Bible Text: 1 Corinthians 1:1-9 | Preacher: The Rev'd William Klock | Series: First Corinthians Crisis in Corinth 1 Corinthians 1:1-17 by William Klock Today we’re starting a new study of St. Paul’s first letter to the Church of Corinth – a church with a whole lot of problems.  In chapter 6, verses 9 to 11 he says this: Do you not know that the unrighteous will not inherit the kingdom of God? Do not be deceived: neither the sexually immoral, nor idolaters, nor adulterers, nor men who practice homosexuality, nor thieves, nor the greedy, nor drunkards, nor revilers, nor swindlers will inherit the kingdom of God. And such were some of you. Ouch!  The apostle writes to them and lists all these sins and says, “And such were some of you.”  I’m sure if the list of sins went on, he could have said, “And such were all of you.”  This might be a little bold of me, but I want to read that list again and ask you to stand up if one of those things described in Paul’s list once described you. We could make the list longer and every one of us would have to stand, but I bet even his short list covers most us pretty well and probably on more than one front.  I’ve been greedy, I’ve been a thief, I’ve been a reviler and swindler.  I may not have committed outward adultery, but I’ve done it in my heart and I bet there’s not a man here who hasn’t done the same at some point. The Corinthian church was made up of people who came from some seriously messed up and sinful backgrounds – so we’re in good company if we’re going to let what St. Paul said to them speak to us too. It didn’t help that Corinth was itself a moral cesspool.  Corinth had sat for centuries on the narrow strip of land that connects the northern and southern halves of Greece and it controlled all the trade that went across that strip by land, north to south, but also all the sea trade between east and west.  Ships came in one side, unloaded, and then ships on the other side were reloaded and carried the cargo on – and Corinth, in the middle got very rich.  It was one of the centres of a cult devoted to Aphrodite, the goddess of sex, and her temple was said to be staffed by a thousand priests and priestesses, who also happened to be prostitutes – that was how people worshipped Aphrodite – with illicit sex. In the Second Century the Romans destroyed the city, but Julius Caesar re-established it, making it a Roman colony.  In short order it was back to its old Greek reputation as the centre of immorality, but under the Romans it became even more messed up.  On top of the old Greek traditions, under the Romans, pagans from all over the Empire moved in and setup all sorts of other pagan cults and practices.  In the ancient world, “Corinthian” had become a sort of slang word for someone who was degenerate.  That was the culture from which these Christians had been called.  St. Paul’s starts the letter saying: Paul, called by the will of God to be an apostle of Christ Jesus, and our brother Sosthenes. We know from Acts that Sosthenes had been the ruler of the synagogue at Corinth.  That was where Paul had first setup shop when he had started the church in Corinth about five years before this.  When the Jews kicked out the Christians, they moved into a private house next door.  Eventually Sosthenes was driven out of town and is now with Paul in Ephesus in Turkey.  He goes on: To the church of God that is in Corinth, to those sanctified in Christ Jesus, called to be saints together with all those who in every place call upon the name of our Lord Jesus Christ, both their Lord and ours: Grace to you and peace from God our Father and the Lord Jesus Christ. Not long before, St. Paul had written a letter to the Corinthians.  We don’t know the full content, but a big portion of it was a rebuke telling them not to keep company with those who fell into sexual immorality.  As a result of that letter, a group of men had come from Corinth to visit him at Ephesus and they brought word of even more problems.  They also brought Paul a letter from the church that included a list of questions for the apostle.  First Corinthians is St. Paul’s response to that letter and the reports he was given. First Corinthians is different from Paul’s other epistles in that it doesn’t start with a long doctrinal treatise.  Most of the other epistles start out that way before getting into practical matters.  In this letter he jumps right into addressing the problems in the church.  In fact, he starts out in his greeting: “Paul, called by God to be an apostle…”  He had to start out with that because one of the problems was that some in the church questioned Paul’s authority because he wasn’t one of the “The Twelve.” Verse 2 tells us something too.  He addresses them as “sanctified in Jesus Christ.”  Usually he greeted churches based on their justification, but here he refers to people who have been sanctified.  You see, “justification” refers to our being made right with Christ.  It’s sort of a legal term.  We were guilty of sin and due to be punished, but through Christ, we are now free from that debt – because we have been justified – literally “made just.”  Sanctification refers to our being made holy.  Justification happens once at a specific point in time – when you make Jesus your Lord and Saviour.  Sanctification is what continues on after that – sanctification is the visible result, the change that takes place in us.  St. Paul refers to this with the Corinthians because their behaviour was in question. Verse 2 closes with a reference to Christ: “both their Lord and ours.”  That was important, because the Corinthian church was breaking into a bunch of factions as this group and that group started following after men.  Paul emphasises the centrality of Christ – something they’d forgotten. Paul starts with the good news in verse 4: I give thanks to my God always for you because of the grace of God that was given you in Christ Jesus, that in every way you were enriched in him in all speech and all knowledge—even as the testimony about Christ was confirmed among you—so that you are not lacking in any spiritual gift, as you wait for the revealing of our Lord Jesus Christ,   who will sustain you to the end,  guiltless  in the day of our Lord Jesus Christ. (1 Cor. 1:4-8) This was a sound church in a lot of ways. First, they understood that they were saved by grace.  They had been pagans, but they had been born again by God’s grace.  They weren’t struggling with legalism.  There were no questions over ritual like the Colossians had or circumcision like the Galatians had or wrestling with “dead works” like the Philippians.  No.  The Corinthians actually had the opposite problem.  They had accepted God’s grace in such a way that they didn’t think it really made any difference how they behaved.  That was the core problem. The Corinthians were sound in doctrine.  No problems there.  And there was no problem with a lack of being equipped.  He says, “in every way you were enriched in…all speech and all knowledge…so that you are not lacking any spiritual gift.  That word “enriched” in Greek comes from the word for Pluto – the god of wealth.  They were wealthy in spiritual equipment, and especially so in the word of God and in knowledge of that word.  They knew God’s word and they understood it.  They could discuss and argue theology with the best. On top of that Paul says, they weren’t lacking in spiritual gifts.  They had gifts of miracles and healing, teaching and tongues, knowledge and leadership.  It was all going on in Corinth.  I don’t think any of them wanted miss church, because who knew what might happen as the Spirit manifested himself in these gifts. Even more so, not only were they orthodox in doctrine and equipped spiritually, their expectation was right.  They were waiting for the revealing of the Lord Jesus Christ.  They knew that when he came he’d make his spiritual kingdom a physical reality.  They weren’t trying to bring the kingdom by their own works or earn status and favour with God by their works.  They understood that was Christ’s mission. But in verse 9 Paul changes the subject to talk about the fellowship that they’re lacking: God is faithful, by whom you were called into the fellowship of his Son, Jesus Christ our Lord. This is the central point of the letter.  God had called these people into relationship with himself through Jesus Christ, but they’d forgotten this – and that was the reason for all their problems.  They didn’t understand the implication of their calling and of the relationship they had with Jesus.  The result was divisions, scandals, lawsuits, immorality, drunkenness, fights, and a host of other problems.  They had full provision to live as they were supposed to, but they were failing.  They had the ability given them by the Spirit to do amazing things in their city, but instead of going out and making an impact on Corinth, Corinth was making an impact on them.  Despite their sound doctrine and the miraculous manifestations of the Spirit, there was little manifestation among them of the power of God.  They were failing at a critical point, but it’s the same point where so many churches are prone to failure.  And so Paul writes not only to them, but to us, reminding us what is means to have fellowship with Jesus Christ. That fellowship is the work of the Holy Spirit.  As we saw last week, God has sent him to take the things of Christ and make them known to us so that we can apply them daily.  That’s St. Paul’s point here: Christ made real to the heart, able to satisfy hungry souls; Christ providing the power to meet the demands of the law and love of God.  You see, fellowship with Christ isn’t just about having direction in what to do, it’s also dynamic – it shows us how to do it!  Too often we seek direction from the Lord, but we forget that he also he gives us the power to do what he says.  He not only gives us guidance, he gives us resources to do it.  We go to the Bible for guidance – that’s where God speaks to us – but he also undergirds us with his fellowship through the Spirit so that we can do what the Bible tells us to do.  He gives a programme to the Church, but he also gives us the power to carry it out. The problem is that we often forget about that undergirding work of God.  The end result is Christians who recognise the Lord on Sunday when they go to church, but spend Monday through Saturday on their own, with no real recognition of his presence with them.  He’s no longer Lord of their lives, but of one small compartment.  We forget that real worship isn’t about what we do here on Sunday, but about living in such a way outside these walls, that we give him glory and draw unbelievers to our light. This was the problem at Corinth.  They had a lot of stuff right – in fact a lot of critical and important stuff right – but they were missing the key.  They’d forgotten the Lordship of Jesus Christ and their fellowship with him.  Think about the implications of that.  The first problem that Paul addresses is the divisions that were tearing apart the Corinthian church: one faction was of Paul, another was of Apollos, another was of Peter, and another group self-righteously tried to one-up them saying they were of Christ, brushing aside all the apostolic teaching and leadership they’d had.  But these people were suffering these divisions ultimately because they had lost sight of the Lordship of Jesus.  They were leading immoral lives – in some cases grossly immoral – because they had forgotten that the members of their bodies were, through the Holy Spirit, united to Christ and member of him too.  They were dragging each other into the courts and before civil magistrates because they had forgotten that Jesus was judge of the innermost motives of the heart.  They were arguing and fighting with each other because they had forgotten that those others were members of Christ’s body and, therefore, they were all members one of another.  The list goes on, but in each case, St. Paul deals with all of these problems, healing the hurts, by simply calling the Corinthians back to an awareness of fellowship with the Lord Jesus Christ. This morning we all have a perfect opportunity to be aware of the fellowship we have with Jesus Christ as we come to the Lord’s Supper.  As we do, take some time to reflect on what it means to be united with him.  St. Paul addresses this very issue within the context of the Lord’s Supper, because the Corinthians were struggling at this very point.  They’d turned it into an automatic or mechanical performance and in doing that they lost sight of its real meaning.  In fact when they gathered for Communion it became an opportunity for them to indulge in selfishness, for some to lord their higher social standing over others, and for some to be gluttonous and even become drunk.  St. Paul calls them back to an awareness of their fellowship with Christ.  We need to be reminded of the same thing – we have the same fellowship that they did.  There is no sacrament or ceremony of the Christian life better suited to remind us of who Jesus is and of what he does for us as a people than the celebration of his body and blood given for us. As we take and eat these elements of bread and wine, sacramental signs and seals of his body and blood, we are reminded that he died for us, that our old life died with him on the cross and was buried in the tomb.  The bread and the wine remind us that when we came to Christ, our old life ended.  That old life is worth nothing in the sight of God.  It has no value.  It can’t do anything for us.  It can’t help us.  We can go back anytime we want, pick it up, and start living that old life again, but if we do it will be of no value.  Our old lives are good for nothing but pain and sorrow and misery.  Every time we come to the Lord’s Table we ought to be reminded of this fact. But the body and the blood are also a reminder to us that we have new life.  Yes, we died with Christ, but that’s not the end.  He also give us new life as we are united to him.  We feed on him.  He is our life.  We feed on Christ in moments of doubt.  We feed on Christ when we face temptation and feel pressure to pickup the old man and fall back into our old way of living.  We feed on Christ when we want to show his love, but have no capacity to show that love in and of ourselves.  It’s that experience of the presence of the Lord Jesus that the bread and the wine are intended to give us as we come to the Table. I know it’s often easy to come to the Table some weeks and to come without really thinking about what we’re doing.  It’s easy to forget that before we come we need to examine ourselves – to confess our sins and to make right with others what we’ve made wrong with our actions.  We come to the Table automatically, often forgetting or not thinking about the fact that here, in the bread and in the wine, we meet our risen Lord.  And so I urge you to think about these things this morning as we come to the Lord’s Table.  As you come, remember that God is faith.  He is the one who has drawn us to himself through his Son, Jesus Christ, and given us his Spirit so that we can be united with his Son – not just to find salvation from the consequences of our sins, but to be brought to new life and to be enabled, undergirded, and strengthened to live that new life. Please pray with me:  Almighty God, on this Trinity Sunday, the day set aside to celebrate you as the Father, the Son, and the Holy Spirit, that we would know what you have done for us, remind us that you have not merely called us, but that you have sent your Son, and that you have not only sent your Son to redeem, but have also sent your Spirit to empower and strengthen.  Give us the grace to remember always that you have equipped us for every good work, equipped us to faithfully follower your Son and to be conformed to his image, that we might be salt and light in the world in which we live.  Keep us faithful to your calling that we might draw men and women to you, through your Son and by the power of the Holy Spirit.  Amen.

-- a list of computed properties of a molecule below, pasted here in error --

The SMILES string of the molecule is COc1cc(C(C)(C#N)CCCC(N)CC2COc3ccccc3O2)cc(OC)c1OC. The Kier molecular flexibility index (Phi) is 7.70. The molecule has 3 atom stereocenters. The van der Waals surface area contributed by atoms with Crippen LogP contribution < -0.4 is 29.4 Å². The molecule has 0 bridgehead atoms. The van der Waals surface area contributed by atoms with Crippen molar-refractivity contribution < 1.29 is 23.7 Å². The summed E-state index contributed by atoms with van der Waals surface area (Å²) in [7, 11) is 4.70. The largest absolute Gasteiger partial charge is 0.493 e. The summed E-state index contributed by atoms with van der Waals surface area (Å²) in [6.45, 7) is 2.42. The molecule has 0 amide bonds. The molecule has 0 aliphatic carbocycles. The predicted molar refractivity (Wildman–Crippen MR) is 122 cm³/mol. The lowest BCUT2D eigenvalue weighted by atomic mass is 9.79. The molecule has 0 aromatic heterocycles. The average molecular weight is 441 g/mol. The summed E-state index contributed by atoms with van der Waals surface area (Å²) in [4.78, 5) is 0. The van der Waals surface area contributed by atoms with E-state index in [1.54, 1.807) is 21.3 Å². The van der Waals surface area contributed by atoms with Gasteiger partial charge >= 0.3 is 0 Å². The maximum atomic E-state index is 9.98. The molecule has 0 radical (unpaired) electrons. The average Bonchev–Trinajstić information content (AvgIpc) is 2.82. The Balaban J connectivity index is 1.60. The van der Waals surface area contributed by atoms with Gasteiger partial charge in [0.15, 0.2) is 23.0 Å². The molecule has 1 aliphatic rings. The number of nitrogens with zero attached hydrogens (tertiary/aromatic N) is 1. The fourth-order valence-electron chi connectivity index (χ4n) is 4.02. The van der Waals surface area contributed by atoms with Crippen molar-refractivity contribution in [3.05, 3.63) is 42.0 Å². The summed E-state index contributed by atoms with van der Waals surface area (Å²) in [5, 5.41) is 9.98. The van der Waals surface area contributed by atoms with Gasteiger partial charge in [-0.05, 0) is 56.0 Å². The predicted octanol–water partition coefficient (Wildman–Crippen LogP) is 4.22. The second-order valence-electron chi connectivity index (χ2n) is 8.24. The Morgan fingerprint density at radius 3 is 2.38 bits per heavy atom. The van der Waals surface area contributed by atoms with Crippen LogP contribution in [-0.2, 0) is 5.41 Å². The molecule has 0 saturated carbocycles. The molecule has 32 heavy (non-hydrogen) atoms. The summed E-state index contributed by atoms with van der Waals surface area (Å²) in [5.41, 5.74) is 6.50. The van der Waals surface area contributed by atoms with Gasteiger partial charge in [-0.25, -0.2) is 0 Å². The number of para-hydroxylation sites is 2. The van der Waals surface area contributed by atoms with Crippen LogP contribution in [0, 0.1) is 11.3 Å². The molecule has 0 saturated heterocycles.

Bible Text: 1 Corinthians 1:10-17 | Preacher: The Rev'd William Klock | Series: First Corinthians Sharing the Mindof Christ 1 Corinthians 1:10-17 by William Klock If you’ve got your Bibles with you this morning, you can open them up to First Corinthians 1.  Last week we looked at St. Paul’s introduction.  He had sent them a letter some time before and in response they had sent him one – asking him to clarify some of the points he had made.  From what we see in 1 Corinthians it was probably an antagonistic letter – there were people in Corinth who question Paul’s calling as an apostle and that meant that they questioned his authority to preach to them on these subjects. And so Paul starts his response, first reminding them of his apostolic authority, by praising them for the things they’ve done right.  They understand what it means to live in the grace of God.  They know the Scriptures.  And they’re a people fully empowered by the Spirit.  They’ve recognised the gifts that the Spirit has given them and they’re using them.  I admire Paul when I read those first few verses, because I don’t think it was necessarily easy for him to praise them.  When someone treats us badly, we’re more inclined to immediately point out all their faults and to ignore their strengths.  The Corinthians had just sent him a nastygramme, challenging his authority and questioning his teaching.  For most of us, our gut response would be to write an angry response with a flaming pen. And yet Paul responds graciously.  Even so he works in his main point.  In verse 9 he says, “You guys are doing all these great things because God is faithful.  The God who called you into fellowship with his Son, Jesus Christ our Lord has been faithful to you.”  That’s his central point. And so he then goes on.  Look at verse 10: I appeal to you, brothers, by the name of our Lord Jesus Christ, that all of you agree, and that there be no divisions among you, but that you be united in the same mind and the same judgment. Unity in Christ is a major theme in St. Paul’s letters.  He said something very similar to the Church at Philippi: So if there is any encouragement in Christ, any comfort from love, any participation in the Spirit, any affection and sympathy, complete my joy by being of the same mind, having the same love, being in full accord and of one mind. (Philippians 2:1-2) He encouraged the Ephesian Christians to be “eager to maintain the unity of the Spirit in the bond of peace” (Ephesians 4:3). Dear Friends, unity in the Church is critical.  St. Paul deals with it first here in Corinth, because a lack of unity was at the heart of so many of the other problems.  In verse ten Paul states his case and it’s amazing simple.  The ground of our unity is the Lord Jesus Christ: “I appeal to you, brothers, by the name of our Lord Jesus Christ.”  Their unity – our unity – is the result of each of us first being united to Jesus Christ.  There may be some of us who come here and can find unity based on likes and dislike, on social status or social clubs, based on other activities or our military service, but that unity is limited.  There are some of us in the Church who have all sorts of things in common and it would be easy to fellowship with each other even if we weren’t Christians.  But there are also some of us here who have no basis, no common ground for fellowship other than the name of the Lord Jesus Christ.  Think about how the Church brought together into fellowship people so widely disparate as a high-bred Roman and a poor slave from the wilds of Gaul or Germania. You see, only Jesus Christ is big enough to bring all of us together despite all of our differences.  Regardless of whoever or whatever we are, we share a common life if we have come to Jesus Christ.  We are brothers and sisters if we have his life in us.  Jesus is our ground for unity.  But because of that we have an obligation to obey him, to follow him. Remember that we have new life in him only has we make him our Lord.  That’s really the only basis on which you can get Christians to agree: by setting before them the person of the Lord Jesus Christ and by calling them back to him.  That’s what St. Paul does here. Now considering how different we all are here – different personalities, different talents, gifts, and abilities, different ways of doing things and thinking about things – what does unity in Christ look like?  Let’s jump to Philippians again.  That same passage we just looked at from Philippians 2 goes on.  Paul says there, “Have this attitude in yourselves which was also in Christ Jesus…”  And in the next couple of versus he goes on to describe the attitude that Jesus had: a willingness to give up the privilege and rights of being God so that he could take a lower place and become the servant of his rebellious creation.  He describes Jesus saying: …who, although He existed in the form of God, did not regard equality with God a thing to be grasped,  but emptied Himself, taking the form of a bond-servant, and being made in the likeness of men.  And being found in appearance as a man, He humbled Himself by becoming obedient to the point of death, even death on a cross. (Philippians 2:6-8) Paul appeals to us to be Christ-like – so consider what he did.  God became man.  And not a great man, but a lowly carpenter from the armpit of Palestine.  He humbled himself.  He gave up his rights.  And he, our creator, did it for our benefit even though we had rebelled against him, put ourselves in his place, rejecting and hating him.  Dear friends, if we want to have unity in our congregation – and not just here, but in the wider church too – we all need to start putting the things of Christ first.  That means being willing to set aside our rights, being willing to suffer loss of personal honour and glory, so that we can see the cause of Jesus Christ advanced.  That’s the unifying factor in a church.  It’s the attitude we should have here.  It’s the mind that lovingly puts others first instead of self. It also means submitting to his Lordship.  This isn’t your church. It isn’t my church either. It’s Jesus’ church.  We are his body and he’s the head.  That means he gives us our marching orders.  And yet how often do we put our interests and desires ahead of those of Jesus for his Church.  This is our basis for unity too – not just a Christ-like, selfless attitude, but also the duty we have to submit to his Lordship – to do what he says.  This is why the study of his Word is so important.  God’s Word is the way we come to know him and to know his mind – so that we can adjust our mind to conform to his – but it’s also the only way we have to know what his agenda is for us.  Claiming ignorance of God’s will for us is no excuse for us to go on doing our own thing.  If you want to know God and if you want to do his will, you have to know his Word.  That’s why I stress the importance of personal study, but it’s also the reason why I preach the way I do. Now at this point some of the Corinthians might have started to clue in, but I bet some of them were feeling smug, thinking that they really were doing all this.  And that’s when St. Paul jumps in with a reprimand.  Look as verses 11 and 12: For it has been reported to me by Chloe’s people that there is quarreling among you, my brothers.  What I mean is that each one of you says, “I follow Paul,” or “I follow Apollos,” or “I follow  Cephas [that’s Peter],” or “I follow Christ.” You see, when the Corinthians wrote to Paul, they tried to make themselves sound really good, but these other folks have informed on the real situation.  We don’t know who “Chloe’s people” were, but it’s pretty clear they weren’t from the Corinthian Church.  Most likely Chloe was a business woman and some of her traders or merchants, who happened to be Christians and who knew Paul, visited Corinth, saw the problems, and reported them to Paul when they were passing through Ephesus. This was the real problem.  The church hadn’t split yet.  There wasn’t a First Church of Paul on one side of town and Church of St. Apollos on the other, but the people in the church had lost their unity.  Being in Corinth, these people were culturally Greek, and the Greeks were used to itinerant philosophers and teachers – and for those itinerant teachers, it was all about style.  The Greeks were known for rhetoric and oration.  That wasn’t really St. Paul’s thing.  He admits to not being a good public speaker.  But then came his friend, Apollos, who was an outstanding speaker and orator.  He was a rhetorician who could speak to the people in a way they greatly respected.  And so now some of the people had devoted themselves to Apollos.  It’s not that his message was different from Paul’s, but that his style was more eloquent.  You know, “Oh, I just loved it when Apollos was preaching her!  He was such a good speaker and he made the Scriptures come alive!” And then there were the traditionalists – maybe former members of the synagogue – who had heard St. Peter preach and they appreciated that he was one of the first disciples and had been with Jesus during his earthly ministry.  “Peter was one of the first.  When he was preaching here we knew we were on solid ground!” And of course there was a group sticking up for Paul.  “He founded this church and maybe he wasn’t the best orator, but he taught us the Gospel!”  And so the congregation was dividing up and not only that but arguing over who had authority to teach them and who didn’t. The fourth group was probably the worst.  They saw these divisions between teachers and apostles and got all self-righteous.  “Well, you might follow Paul or Apollos or Peter, but Ifollow Christ!  Don’t show me any of Paul’s or Peter’s epistles, I only read the Gospels!”  And so in their self-righteous smugness they separated from the rest. Now you don’t have to hang around a church very long to know that we still have the same problem.  One person says, “I’m a Calvinist” and someone else says, “I’m an Arminian.”  “I’m an Anglican.”  “I’m a Baptist.”  “I’m a Presbyterian.”  “I’m a Lutheran.”  And we split up, assuming that we’re the only ones that really matter despite the fact that while we obviously have our differences, we all preach Jesus Christ. St. Paul was really troubled by all this because it threatened the life of the Church.  People were choosing their favourite preacher to the point that they wouldn’t listen to anyone else.  Now it’s not wrong to have a favourite preacher.  And remember that we are called to be discerning about doctrine and sometimes that doctrine does create necessary divisions.  Paul’s concern here is the exclusiveness – people who didn’t even want to come to the service if someone not of their party was preaching.  Remember that he had to assert his own apostolic authority in writing to them, because some of the people wouldn’t listen to him – they questioned his authority. So St. Paul asks: Is Christ divided? Was Paul crucified for you? Or were you baptized in the name of Paul? (1 Corinthians 1:13) He’s saying, “You can’t divide Christ, folks!”  He and Apollos and Peter were all preaching the same gospel.  That’s great if one preacher communicates the gospel to you better or more effectively than another, but your focus is supposed to be on the gospel, not the preacher!  As long as we’re all preaching the same gospel, we’re all one in Christ. Did Paul or Peter die for your sins?  No, Jesus did.  Were you baptised in the name of Martin Luther or St. Augustine?  No.  You were baptised in the name of the Father, the Son, and the Holy Spirit.  You weren’t baptised into the Anglican Church or the Baptist Church or the Roman Catholic Church.  If you were baptised in the name of the Holy Trinity in a Gospel teaching church, regardless of the label on the building, you were baptised into the Church of Jesus Christ. There’s no human teacher, not even the Apostle Paul, who can effect our redemption.  There’s no human teacher who can heal the hurt of a broken heart or restore the person who feels worthless.  There’s no human teacher who can open the heart and mind to reveal the glory of God.  None of that is the work of men – it’s the work of God himself.  He chooses his own channels through which he works, and those channels don’t always have the same flavour or appearance.  We reveal our immaturity when we insist that only those with certain characteristics are the ones we’ll listen to, or can feel blessed by.  Remember: no man is the Saviour; no man can deliver us except Jesus.  The rest are only teachers.  There’s only one Lord. He said it himself: “One is your master, all of you are brothers.” He goes on in verse 13: Or were you baptized in the name of Paul?  I thank God that I baptized none of you except Crispus and Gaius, so that no one may say that you were baptized in my name.  (I did baptize also the household of Stephanas. Beyond that, I do not know whether I baptized anyone else.) (1 Corinthians 1:13-16) You see, baptism is a badge.  It’s the outward and visible sign of our belonging to God, but the Corinthians were misunderstanding that.  Those baptised by Apollos had become Apollos’ groupies and those baptised by Paul had become Paul’s groupies.  Instead of allowing their baptism to mark them as being one in Christ, they were using it as a status symbol.  It would be like us splitting up over who baptised us.  Some might take it as a status symbol that they were baptised by this priest or that priest.  Someone else would say, “Oh, but I was baptised by So-and-so – a famous priest.”  And someone else would say, well I was baptised by the bishop!”  I once had a friend who thought he was extra special because he was baptised by a cardinal in St. Peter’s square on Easter.  Hey, that’s cool, but it doesn’t make you any more special a part of the body of Christ!  The benefits of our baptism come from God, not from the priest who pours the water on us! Most groups have this problem.  We take something good and we turn it into a status symbol or an identifying badge that it was never meant to be.  In some churches it’s whether or not you bring your Bible to church.  In other’s it’s the size of the Bible you bring or the translation you choose.  It could be what you wear.  In our tradition it’s often whether or not you kneel, bow, or cross yourself as you worship. St. Paul steps in and says, “No.”  When we start using God’s gifts or our acts of piety to distinguish ourselves from our brothers and sisters we destroy the unity of the body and misrepresent Jesus Christ in front of a watching world.  That’s why he says, “I thank God that I only baptised a few of you.  Not that baptism is optional, but because I don’t want my name or the fact that I baptised some of you to be any more factious than it already is!” Now look at verse 17 where he gives the cure: For Christ did not send me to baptize but to preach the gospel, and not with words of eloquent wisdom, lest the cross of Christ be emptied of its power. Now this really introduces what we’ll be looking at next week – the great passage where St. Paul describes the difference between the wisdom of man and the wisdom of God.  But what he’s saying here is that you don’t heal division in the Church with identification badges.  He saying, “Christ didn’t send me out to make a tally list or to cut notches on my walking stick every time I make new converts.”  That’s not why he was sent.  He was sent to preach the gospel.  In his case, God called a man who lacked the abilities that would have made a good public speaker by the world’s standard, but, Paul’s saying, “That’s the whole point.  The power of the gospel doesn’t lie in the preacher – it lies with God, with the cross of Christ!”  No preacher of the gospel can take credit for the good that comes when he preaches, because the real work is done by combination of the message and the working of the Spirit in the heart.  In St. Paul’s case it was doubly so.  He lacked eloquence.  He could truly say that those who came to Christ through his preaching were moved by the content of the message, not by the delivery.  It’s all about the cross! Dear Friends, the cross of Christ is what heals the division and fragmentation of the Church.  There are real issues of theology and practice on which genuine Christians can disagree and that require  a certain amount of separation.  You can’t have one group when part of that group holds to Episcopal church governance and another holds to congregational governance.  You can’t have one group if one part of it baptises both infants and adults and another insists that it’s wrong to baptise infants.  Some divisions are necessary.  And yet on those issue over which we can reasonably disagree, we are still united in the essentials of the Gospel.  We are still united in Christ.  When we see men and women dividing, whether it’s in the local parish or in a broader Christian arena, all we need to do is to go back to the cross and those divisions will disappear.  When you get someone’s eyes off the status symbols and the badges and call them away from following men and put their eyes on the Lord Jesus Christ and on his cross, the divisions fade away.  There’s no other cure.  The cross cuts through every human value system.  It wipes away all the petty distinctions that we’re prone to making.  The cross strips away all of our pride and pulls it down from the high place where it exalts itself against the knowledge of God.  In the next section St. Paul’s going to describe this radical force that’s so different from anything else in the world.  Think about it.  No man would ever have planned the cross.  We’d never think up something so shameful as a plan to save the world.  And yet it’s this radical principle of the cross that we need to grasp through and through, because if we truly understand the cross of the Lord Jesus, no room for division is left. Please pray with me:  Heavenly Father, forgive us for the times when we place ourselves, our agendas, or even the good things you give us ahead of the cross of your Son, Jesus Christ.  Remind us Father that unity is a reality that you have given us as your Spirit unites us with Christ.  Remind us that it is not something we can ever create ourselves, but that it is a reality we are simply called to live by virtue of our faith.  We as this in the name of Jesus Christ, in whom you have made us one.  Amen.